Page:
This Sunday’s Cinema and Blackhawks Blend builds off of last week’s selection which looked at how great moments are born from great opportunity–albeit it in a different vein and angle.
Now what? Well, now, Bedard puts on his metaphorical cape, straps the hopes and dreams of an organization and its fans onto his shoulders, and begins his NHL journey.
Today’s blend borrows from a line in the 2013 film Man of Steel, which is the rebooted origin story of Superman. While Bedard isn’t exactly an alien from another planet, he does exhibit qualities that put him on another level.
It also brings expectations that at times bring some heavy weight as well.
Superman Also Needed to Learn to Fly
In the 2013 film produced by Jonathan Nolan, the story follows how Kal-El becomes Superman. It shows how he arrived to earth, the adjustments he has to make harnessing the gifts he has, and then trying to understand what his purpose is.
But the scene that goes with today’s quote is when Superman finally comes to be. Here he is, in the frigid cold learning how to fly, the words of his father narrating his motivation. As he walks in the frigid Artic ice, he’s finally coming to terms with the powers and gifts he possessed. His first attempt at flight ends with a fall back to gravity, crashing through a mountain and then thudding back to the unforgiving ice. But his will is undeterred as again, Superman flies again, this time successfully.
Prior to the first flight, which ended with him careening back to Earth, Kal-El hears his father’s soothing voice (played brilliantly by both Russell Crowe as Jor-El and Henry Cavill as Superman). Jor-El explains how he arrived at his powers and then admits he’s even better than he ever could have imagined. But how can he understand just the full magnitude of his gift?
“The only way to know how strong [you are],” Jor-El says, “Is to keep testing your limits.”
Bedard Has Always Tested His Limits
Bedard has spoken almost exhaustively about how he sets goals and how he maintains to meet them. It’s also been just as exhaustively written about how Bedard constantly exceeds those expectations.
Now he steps onto the ice himself and not only grapples with what his career will look like, but also the high expectations placed on him. It’e been a constant since he was 13 years old, profiled in the Hockey News as the subject of Ken Campbell’s article five years ago.
Lost in all of the excitement is that at the end of the day, he’s still a young kid figuring things out. At 18, I was a senior in high school working a part-time job. I was trying to decide on a college and was lucky to not feel as if my world was ending when I blew off studying for a test and had to take it cold in the morning.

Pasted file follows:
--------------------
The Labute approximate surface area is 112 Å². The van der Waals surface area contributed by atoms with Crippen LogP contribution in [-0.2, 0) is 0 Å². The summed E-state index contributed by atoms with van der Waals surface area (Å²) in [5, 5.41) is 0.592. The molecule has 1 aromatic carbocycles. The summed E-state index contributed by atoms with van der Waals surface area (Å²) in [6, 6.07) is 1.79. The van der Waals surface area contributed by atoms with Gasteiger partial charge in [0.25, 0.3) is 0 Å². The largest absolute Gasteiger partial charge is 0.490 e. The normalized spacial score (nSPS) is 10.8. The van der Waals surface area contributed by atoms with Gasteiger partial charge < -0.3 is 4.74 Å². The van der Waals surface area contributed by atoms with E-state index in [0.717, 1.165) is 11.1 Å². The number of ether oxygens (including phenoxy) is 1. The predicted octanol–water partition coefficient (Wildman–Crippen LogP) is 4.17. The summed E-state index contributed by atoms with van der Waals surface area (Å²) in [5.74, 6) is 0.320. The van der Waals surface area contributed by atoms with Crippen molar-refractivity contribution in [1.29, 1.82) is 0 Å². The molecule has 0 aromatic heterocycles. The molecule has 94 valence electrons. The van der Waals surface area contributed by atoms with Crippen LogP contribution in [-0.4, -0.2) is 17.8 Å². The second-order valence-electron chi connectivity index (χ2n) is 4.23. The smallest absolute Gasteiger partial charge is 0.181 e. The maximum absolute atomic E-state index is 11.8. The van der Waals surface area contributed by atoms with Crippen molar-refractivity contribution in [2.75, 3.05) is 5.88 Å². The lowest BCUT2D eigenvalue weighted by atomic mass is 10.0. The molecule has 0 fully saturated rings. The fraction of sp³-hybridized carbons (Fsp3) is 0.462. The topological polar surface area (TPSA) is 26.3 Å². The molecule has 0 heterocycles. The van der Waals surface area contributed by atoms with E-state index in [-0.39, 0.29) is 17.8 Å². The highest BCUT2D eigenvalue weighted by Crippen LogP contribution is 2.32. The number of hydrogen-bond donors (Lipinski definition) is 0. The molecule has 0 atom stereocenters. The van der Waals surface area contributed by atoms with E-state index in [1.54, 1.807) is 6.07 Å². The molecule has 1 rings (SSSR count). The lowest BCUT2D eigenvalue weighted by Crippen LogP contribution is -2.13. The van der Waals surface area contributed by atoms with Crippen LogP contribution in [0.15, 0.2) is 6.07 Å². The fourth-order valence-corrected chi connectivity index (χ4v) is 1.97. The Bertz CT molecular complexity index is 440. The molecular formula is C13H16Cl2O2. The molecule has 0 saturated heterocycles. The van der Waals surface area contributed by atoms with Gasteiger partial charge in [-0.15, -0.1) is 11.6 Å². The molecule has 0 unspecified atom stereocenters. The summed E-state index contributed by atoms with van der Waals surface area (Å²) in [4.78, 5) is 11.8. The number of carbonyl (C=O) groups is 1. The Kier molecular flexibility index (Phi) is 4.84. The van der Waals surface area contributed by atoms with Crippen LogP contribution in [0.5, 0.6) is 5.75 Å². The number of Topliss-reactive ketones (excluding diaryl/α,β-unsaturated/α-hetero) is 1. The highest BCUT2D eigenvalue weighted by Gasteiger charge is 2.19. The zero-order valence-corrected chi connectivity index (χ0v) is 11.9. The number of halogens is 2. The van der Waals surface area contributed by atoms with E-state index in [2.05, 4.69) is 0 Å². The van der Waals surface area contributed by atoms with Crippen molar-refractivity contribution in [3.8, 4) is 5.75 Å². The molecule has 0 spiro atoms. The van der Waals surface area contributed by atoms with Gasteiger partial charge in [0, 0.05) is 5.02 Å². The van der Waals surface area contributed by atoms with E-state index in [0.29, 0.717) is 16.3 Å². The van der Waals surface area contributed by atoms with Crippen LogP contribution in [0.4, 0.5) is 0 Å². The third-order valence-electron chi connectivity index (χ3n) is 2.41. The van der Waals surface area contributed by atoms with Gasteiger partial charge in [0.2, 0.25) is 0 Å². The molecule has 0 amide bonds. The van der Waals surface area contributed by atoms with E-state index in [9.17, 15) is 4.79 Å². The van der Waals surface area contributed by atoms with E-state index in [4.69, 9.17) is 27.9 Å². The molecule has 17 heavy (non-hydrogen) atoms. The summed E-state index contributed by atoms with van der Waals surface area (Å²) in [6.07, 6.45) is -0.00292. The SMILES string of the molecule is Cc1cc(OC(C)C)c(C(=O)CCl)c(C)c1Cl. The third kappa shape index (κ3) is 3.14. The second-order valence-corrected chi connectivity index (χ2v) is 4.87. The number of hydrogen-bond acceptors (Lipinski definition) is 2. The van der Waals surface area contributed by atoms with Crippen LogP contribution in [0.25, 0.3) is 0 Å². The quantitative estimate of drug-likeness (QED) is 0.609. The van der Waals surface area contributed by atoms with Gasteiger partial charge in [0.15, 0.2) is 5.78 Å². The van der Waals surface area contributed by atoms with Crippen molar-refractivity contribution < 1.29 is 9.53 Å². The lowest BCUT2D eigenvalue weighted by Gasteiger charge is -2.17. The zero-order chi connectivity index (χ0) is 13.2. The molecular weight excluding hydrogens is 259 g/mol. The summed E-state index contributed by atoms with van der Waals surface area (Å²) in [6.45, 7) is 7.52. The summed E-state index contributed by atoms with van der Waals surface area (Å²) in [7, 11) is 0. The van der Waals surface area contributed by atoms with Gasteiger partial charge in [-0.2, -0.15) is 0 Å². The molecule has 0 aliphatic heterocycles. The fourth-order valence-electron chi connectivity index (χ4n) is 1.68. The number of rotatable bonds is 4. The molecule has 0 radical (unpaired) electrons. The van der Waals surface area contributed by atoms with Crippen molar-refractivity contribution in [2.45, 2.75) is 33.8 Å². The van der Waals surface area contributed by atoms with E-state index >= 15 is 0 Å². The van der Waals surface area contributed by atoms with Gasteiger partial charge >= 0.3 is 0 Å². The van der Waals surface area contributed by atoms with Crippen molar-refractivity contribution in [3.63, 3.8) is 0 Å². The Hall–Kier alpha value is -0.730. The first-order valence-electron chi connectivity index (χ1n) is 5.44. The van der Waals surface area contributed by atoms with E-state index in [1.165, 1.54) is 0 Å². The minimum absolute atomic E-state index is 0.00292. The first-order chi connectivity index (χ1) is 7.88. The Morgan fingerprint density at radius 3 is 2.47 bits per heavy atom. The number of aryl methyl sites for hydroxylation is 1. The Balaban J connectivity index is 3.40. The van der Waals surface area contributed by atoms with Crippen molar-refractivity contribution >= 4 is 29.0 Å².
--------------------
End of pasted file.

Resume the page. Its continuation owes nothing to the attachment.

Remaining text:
They say life is relative to one’s experience and often subjective. Stressors for one may not be the same for others. So when Bedard simply shrugs off the attention, he’s not being flippant. A 13-year-old Bedard sounded an awful lot like the 17-year-old version answering one question after another. He’s been prepared for all of this, grounded by a very modest family, and finds solace through the relationship he had with his late grandfather.
But at some point, that pressure and expectation has an effect on him, too. Unlike Superman, Bedard is in fact human.
“I’m a normal person in the end,” Bedard said after a week of development camp. “That’s something, you have a little more noise around you or whatever, people may forget that a little bit. I’m a human being, I’m still a 17-year-old kid. There are responsibilities that come along with the noise and attention and stuff, and I’m aware of that, but in the room, I’m just one of the guys and in life and with my family. I’m a normal person.”
A normal person who has been testing his limits since he was in middle school. For every goal cleared, a new one has been set in his path in what is hockey’s version of a daily checklist.
The Chicago Blackhawks have a generational talent in a now 18-year-old kid who is ready for the bright lights of the NHL. He’s polished, humble, and unbelievably talented. But at the end of the day, when the Blackhawks likely go through a rough season, he has a poor game, or has to face the same questions again, those limits will be tested.
He won’t fly with ease at first–there will be those who want to teach him the harsh realities of what a man’s league is. But like Superman, he stands for more than that. Though it’s a game intertwined in a business, Bedard seeks more out of it. That his talent, the one that takes a stick and a puck and allows to him to create masterful moments, has to be more.
He’ll test those limits, likely exceed them as he has before while still being the person he’s always been.
“You know you have an impact on a lot of kids and a lot of people in the world,” Bedard said. “I look at it more as it’s an honor to be able to impact kids or people or maybe get someone to try hockey, get someone to start loving the game as much as I do. Just try to look at that as a positive and just try to be the best person I can be.”
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